Without spiritual development, well-meaning attempts to change the world will probably unconsciously replicate the very problems that we believe we are solving. Unfortunately, we can see this all too clearly in the history of revolutions, where so often after an oppressor was toppled, the purported liberator was soon revealed as the new oppressor. Violent “solutions” all too frequently only beget further violence. Without transforming ourselves and coming to know ourselves deeply through sustained spiritual inquiry and practice, we may only make things worse. We also run the risk of not having the kind of resources of wisdom, compassion, equanimity, and perseverance necessary to respond to great needs of the times without being quickly burned out by anger and frustration. Outer transformation thus entails inner transformation.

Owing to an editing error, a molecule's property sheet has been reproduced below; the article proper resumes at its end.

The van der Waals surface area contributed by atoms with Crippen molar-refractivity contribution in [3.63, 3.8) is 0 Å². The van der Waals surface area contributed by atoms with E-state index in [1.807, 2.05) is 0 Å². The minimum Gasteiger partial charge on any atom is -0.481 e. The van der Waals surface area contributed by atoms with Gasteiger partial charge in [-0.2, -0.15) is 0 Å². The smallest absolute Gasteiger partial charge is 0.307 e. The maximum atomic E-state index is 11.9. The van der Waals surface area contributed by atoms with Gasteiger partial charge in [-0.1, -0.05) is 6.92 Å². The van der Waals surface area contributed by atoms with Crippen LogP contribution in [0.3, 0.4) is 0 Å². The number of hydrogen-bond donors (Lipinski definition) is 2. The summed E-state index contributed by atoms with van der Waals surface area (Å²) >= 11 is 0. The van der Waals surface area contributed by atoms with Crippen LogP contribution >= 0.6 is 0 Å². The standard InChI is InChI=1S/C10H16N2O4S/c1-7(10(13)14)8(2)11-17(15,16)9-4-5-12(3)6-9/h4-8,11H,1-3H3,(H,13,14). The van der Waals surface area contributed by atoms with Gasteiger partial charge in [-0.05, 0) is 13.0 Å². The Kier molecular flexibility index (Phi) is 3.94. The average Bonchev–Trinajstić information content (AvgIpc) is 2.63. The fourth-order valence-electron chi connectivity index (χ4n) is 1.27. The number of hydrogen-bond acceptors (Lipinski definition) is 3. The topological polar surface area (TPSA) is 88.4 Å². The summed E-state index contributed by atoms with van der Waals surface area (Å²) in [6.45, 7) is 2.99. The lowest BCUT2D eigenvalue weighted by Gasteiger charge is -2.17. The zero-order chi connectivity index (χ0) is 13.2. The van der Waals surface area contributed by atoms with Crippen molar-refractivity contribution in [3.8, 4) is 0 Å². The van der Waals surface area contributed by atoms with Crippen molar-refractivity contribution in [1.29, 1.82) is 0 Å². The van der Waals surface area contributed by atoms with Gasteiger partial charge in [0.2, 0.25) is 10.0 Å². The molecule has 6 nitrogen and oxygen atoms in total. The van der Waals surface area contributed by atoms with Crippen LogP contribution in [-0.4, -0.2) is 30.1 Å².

But if the path of spiritual transformation is not socially informed, it is too risky. There is the irony of attempting to overcome self-centeredness through spiritual practice while ignoring the cries of he world, of living in a protected spiritual home while the rest of the world is burning. And there is the danger of not seeing how the world’s not just “out there” but also “in us,” internalized through self-images; our social constructions of gender, class, and ethnicity, among others; and in our behaviors as consumers parents, partners, and coworkers. Without transforming in the world that is in us, we maintain, usually unconsciously, its patterns in ourselves and our spiritual communities. And when we do attend the world “in us,” we join in the act of social transformation. In that sense, inner transformation entails outer transformation.
From Donald Rothenberg's book The Engaged Spiritual Life.